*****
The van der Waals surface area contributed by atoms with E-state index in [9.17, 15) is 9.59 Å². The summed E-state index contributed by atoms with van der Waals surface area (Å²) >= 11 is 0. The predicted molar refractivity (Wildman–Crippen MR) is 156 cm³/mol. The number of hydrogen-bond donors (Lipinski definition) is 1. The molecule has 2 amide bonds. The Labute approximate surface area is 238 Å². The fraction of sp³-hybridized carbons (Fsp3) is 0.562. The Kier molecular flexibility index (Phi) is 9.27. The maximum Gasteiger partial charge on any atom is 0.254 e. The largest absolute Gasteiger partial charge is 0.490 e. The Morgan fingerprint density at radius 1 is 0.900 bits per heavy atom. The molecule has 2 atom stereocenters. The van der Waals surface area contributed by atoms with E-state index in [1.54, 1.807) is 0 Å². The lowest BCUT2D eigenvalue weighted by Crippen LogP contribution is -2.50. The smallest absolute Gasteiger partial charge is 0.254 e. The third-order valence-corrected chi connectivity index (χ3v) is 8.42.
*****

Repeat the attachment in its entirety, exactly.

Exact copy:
The van der Waals surface area contributed by atoms with E-state index in [9.17, 15) is 9.59 Å². The summed E-state index contributed by atoms with van der Waals surface area (Å²) >= 11 is 0. The predicted molar refractivity (Wildman–Crippen MR) is 156 cm³/mol. The number of hydrogen-bond donors (Lipinski definition) is 1. The molecule has 2 amide bonds. The Labute approximate surface area is 238 Å². The fraction of sp³-hybridized carbons (Fsp3) is 0.562. The Kier molecular flexibility index (Phi) is 9.27. The maximum Gasteiger partial charge on any atom is 0.254 e. The largest absolute Gasteiger partial charge is 0.490 e. The Morgan fingerprint density at radius 1 is 0.900 bits per heavy atom. The molecule has 2 atom stereocenters. The van der Waals surface area contributed by atoms with E-state index in [1.54, 1.807) is 0 Å². The lowest BCUT2D eigenvalue weighted by Crippen LogP contribution is -2.50. The smallest absolute Gasteiger partial charge is 0.254 e. The third-order valence-corrected chi connectivity index (χ3v) is 8.42.